, Volume 6, Issue 1, pp 51–64 | Cite as

“A Lot More Bad News for Conservatives, and a Little Bit of Bad News for Liberals? Moral Judgments and the Dark Triad Personality Traits: A Follow-up Study”

  • Marcus ArvanEmail author
Original Paper


In a recent study appearing in Neuroethics, I reported observing 11 significant correlations between the “Dark Triad” personality traits – Machiavellianism, Narcissism, and Psychopathy – and “conservative” judgments on a 17-item Moral Intuition Survey. Surprisingly, I observed no significant correlations between the Dark Triad and “liberal” judgments. In order to determine whether these results were an artifact of the particular issues I selected, I ran a follow-up study testing the Dark Triad against conservative and liberal judgments on 15 additional moral issues. The new issues examined include illegal immigration, abortion, the teaching of “intelligent design” in public schools, the use of waterboarding and other “enhanced interrogation techniques” in the war on terrorism, laws defining marriage as the union of one man and one woman, and environmentalism. 1154 participants (680 male, 472 female; median age 29), recruited online through Amazon Mechanical Turk, completed three surveys: a 15-item Moral Intuition Survey (MIS), the 28-item Short Dark Triad personality inventory, and a five-item demographic survey. The results strongly reinforce my earlier findings. Twenty-two significant correlations were observed between “conservative” judgments and the Dark Triad (all of which were significant past a Bonferonni-corrected significance threshold of p = .0008), compared to seven significant correlations between Dark Triad and “liberal” judgments (only one of which was significant past p = .0008). This article concludes by developing a novel research proposal for determining whether the results of my two studies are “bad news” for conservatives or liberals.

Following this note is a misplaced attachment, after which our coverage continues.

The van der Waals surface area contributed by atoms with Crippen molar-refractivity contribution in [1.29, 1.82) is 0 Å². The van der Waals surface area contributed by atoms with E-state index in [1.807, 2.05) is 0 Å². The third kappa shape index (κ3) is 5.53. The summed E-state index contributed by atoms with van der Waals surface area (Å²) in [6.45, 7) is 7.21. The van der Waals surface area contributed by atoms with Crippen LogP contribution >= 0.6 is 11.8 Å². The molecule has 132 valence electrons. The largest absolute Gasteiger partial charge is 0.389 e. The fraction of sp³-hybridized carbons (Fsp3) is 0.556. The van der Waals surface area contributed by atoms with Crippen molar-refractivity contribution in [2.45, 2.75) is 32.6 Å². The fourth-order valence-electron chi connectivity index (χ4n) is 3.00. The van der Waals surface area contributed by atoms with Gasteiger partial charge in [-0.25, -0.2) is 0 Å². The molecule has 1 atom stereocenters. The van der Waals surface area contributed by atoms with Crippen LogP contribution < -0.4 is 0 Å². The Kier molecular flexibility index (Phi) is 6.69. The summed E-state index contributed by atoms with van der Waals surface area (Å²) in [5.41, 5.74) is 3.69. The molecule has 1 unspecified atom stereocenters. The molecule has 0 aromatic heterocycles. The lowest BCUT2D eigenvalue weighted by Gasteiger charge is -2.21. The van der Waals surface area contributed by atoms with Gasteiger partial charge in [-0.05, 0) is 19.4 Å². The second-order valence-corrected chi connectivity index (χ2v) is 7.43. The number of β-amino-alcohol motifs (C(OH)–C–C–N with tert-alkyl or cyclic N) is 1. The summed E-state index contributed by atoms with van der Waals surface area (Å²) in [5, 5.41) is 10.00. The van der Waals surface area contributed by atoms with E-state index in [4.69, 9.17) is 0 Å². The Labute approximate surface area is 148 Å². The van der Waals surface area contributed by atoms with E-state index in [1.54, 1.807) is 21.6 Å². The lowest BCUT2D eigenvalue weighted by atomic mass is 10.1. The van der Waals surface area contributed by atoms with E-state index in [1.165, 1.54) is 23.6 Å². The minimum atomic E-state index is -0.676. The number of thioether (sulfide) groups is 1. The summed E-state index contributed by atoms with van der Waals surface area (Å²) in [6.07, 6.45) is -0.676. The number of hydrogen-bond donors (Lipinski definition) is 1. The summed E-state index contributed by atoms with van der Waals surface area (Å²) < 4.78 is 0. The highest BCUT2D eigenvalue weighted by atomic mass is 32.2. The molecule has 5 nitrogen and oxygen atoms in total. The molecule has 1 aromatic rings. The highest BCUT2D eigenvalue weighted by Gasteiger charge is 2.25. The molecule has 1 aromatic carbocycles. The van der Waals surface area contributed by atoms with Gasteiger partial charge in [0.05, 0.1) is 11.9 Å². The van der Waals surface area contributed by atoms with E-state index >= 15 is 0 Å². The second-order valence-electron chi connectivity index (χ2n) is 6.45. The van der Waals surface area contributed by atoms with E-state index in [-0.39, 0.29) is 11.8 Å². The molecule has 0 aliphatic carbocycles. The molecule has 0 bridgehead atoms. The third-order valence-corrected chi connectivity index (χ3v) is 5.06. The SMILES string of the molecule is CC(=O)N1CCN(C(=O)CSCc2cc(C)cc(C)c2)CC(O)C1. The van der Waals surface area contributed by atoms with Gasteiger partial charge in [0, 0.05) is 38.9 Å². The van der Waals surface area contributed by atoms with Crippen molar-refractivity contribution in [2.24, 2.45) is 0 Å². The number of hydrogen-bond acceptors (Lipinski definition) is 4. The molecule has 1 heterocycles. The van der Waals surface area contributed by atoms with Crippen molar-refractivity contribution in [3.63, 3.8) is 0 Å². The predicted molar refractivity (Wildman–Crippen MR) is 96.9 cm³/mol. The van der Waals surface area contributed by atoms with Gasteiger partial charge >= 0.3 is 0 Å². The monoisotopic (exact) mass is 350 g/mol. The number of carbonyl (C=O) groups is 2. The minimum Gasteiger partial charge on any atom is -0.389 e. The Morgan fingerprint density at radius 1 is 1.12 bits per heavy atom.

Personality Morality Psychopathy Narcissism Machiavellianism 



I would like to thank Neil Levy and an anonymous reviewer at Neuroethics for their very helpful comments.


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Copyright information

© Springer Science+Business Media B.V. 2012

Authors and Affiliations

  1. 1.Department of Philosophy & ReligionUniversity of TampaTampaUSA

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